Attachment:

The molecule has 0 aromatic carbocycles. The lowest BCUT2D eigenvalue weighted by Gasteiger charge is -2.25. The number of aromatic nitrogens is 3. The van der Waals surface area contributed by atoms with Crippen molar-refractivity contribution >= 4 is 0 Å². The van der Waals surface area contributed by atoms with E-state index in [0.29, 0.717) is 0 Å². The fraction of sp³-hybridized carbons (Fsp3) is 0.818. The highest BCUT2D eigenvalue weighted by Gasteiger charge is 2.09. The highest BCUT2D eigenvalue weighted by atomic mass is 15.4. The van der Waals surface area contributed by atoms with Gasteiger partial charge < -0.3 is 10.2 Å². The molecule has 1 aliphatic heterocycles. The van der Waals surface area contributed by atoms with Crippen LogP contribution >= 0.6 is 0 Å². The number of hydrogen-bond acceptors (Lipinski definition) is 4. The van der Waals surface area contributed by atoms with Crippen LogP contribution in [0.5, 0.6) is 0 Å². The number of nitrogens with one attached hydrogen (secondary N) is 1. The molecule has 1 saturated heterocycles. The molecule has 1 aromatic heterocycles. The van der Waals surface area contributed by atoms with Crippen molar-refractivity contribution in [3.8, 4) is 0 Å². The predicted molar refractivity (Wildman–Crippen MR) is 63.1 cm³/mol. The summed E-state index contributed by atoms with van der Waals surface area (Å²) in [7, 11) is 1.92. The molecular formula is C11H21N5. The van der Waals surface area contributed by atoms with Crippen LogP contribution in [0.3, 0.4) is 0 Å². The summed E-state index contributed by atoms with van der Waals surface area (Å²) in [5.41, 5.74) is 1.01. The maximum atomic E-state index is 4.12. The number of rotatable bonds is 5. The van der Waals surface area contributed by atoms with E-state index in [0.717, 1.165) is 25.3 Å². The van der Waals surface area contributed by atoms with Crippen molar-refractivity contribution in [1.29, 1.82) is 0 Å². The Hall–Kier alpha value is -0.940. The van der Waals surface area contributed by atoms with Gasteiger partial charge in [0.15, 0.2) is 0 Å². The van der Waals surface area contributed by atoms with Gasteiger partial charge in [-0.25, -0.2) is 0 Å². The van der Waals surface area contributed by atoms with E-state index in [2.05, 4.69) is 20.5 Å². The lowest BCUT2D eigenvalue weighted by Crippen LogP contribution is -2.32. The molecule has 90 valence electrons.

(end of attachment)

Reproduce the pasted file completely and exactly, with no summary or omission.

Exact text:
The molecule has 0 aromatic carbocycles. The lowest BCUT2D eigenvalue weighted by Gasteiger charge is -2.25. The number of aromatic nitrogens is 3. The van der Waals surface area contributed by atoms with Crippen molar-refractivity contribution >= 4 is 0 Å². The van der Waals surface area contributed by atoms with E-state index in [0.29, 0.717) is 0 Å². The fraction of sp³-hybridized carbons (Fsp3) is 0.818. The highest BCUT2D eigenvalue weighted by Gasteiger charge is 2.09. The highest BCUT2D eigenvalue weighted by atomic mass is 15.4. The van der Waals surface area contributed by atoms with Gasteiger partial charge < -0.3 is 10.2 Å². The molecule has 1 aliphatic heterocycles. The van der Waals surface area contributed by atoms with Crippen LogP contribution >= 0.6 is 0 Å². The number of hydrogen-bond acceptors (Lipinski definition) is 4. The van der Waals surface area contributed by atoms with Crippen LogP contribution in [0.5, 0.6) is 0 Å². The number of nitrogens with one attached hydrogen (secondary N) is 1. The molecule has 1 saturated heterocycles. The molecule has 1 aromatic heterocycles. The van der Waals surface area contributed by atoms with Crippen molar-refractivity contribution in [3.8, 4) is 0 Å². The predicted molar refractivity (Wildman–Crippen MR) is 63.1 cm³/mol. The summed E-state index contributed by atoms with van der Waals surface area (Å²) in [7, 11) is 1.92. The molecular formula is C11H21N5. The van der Waals surface area contributed by atoms with Crippen LogP contribution in [0.3, 0.4) is 0 Å². The summed E-state index contributed by atoms with van der Waals surface area (Å²) in [5.41, 5.74) is 1.01. The maximum atomic E-state index is 4.12. The number of rotatable bonds is 5. The van der Waals surface area contributed by atoms with E-state index in [0.717, 1.165) is 25.3 Å². The van der Waals surface area contributed by atoms with Crippen molar-refractivity contribution in [1.29, 1.82) is 0 Å². The Hall–Kier alpha value is -0.940. The van der Waals surface area contributed by atoms with Gasteiger partial charge in [0.15, 0.2) is 0 Å². The van der Waals surface area contributed by atoms with Gasteiger partial charge in [-0.25, -0.2) is 0 Å². The van der Waals surface area contributed by atoms with E-state index in [2.05, 4.69) is 20.5 Å². The lowest BCUT2D eigenvalue weighted by Crippen LogP contribution is -2.32. The molecule has 90 valence electrons.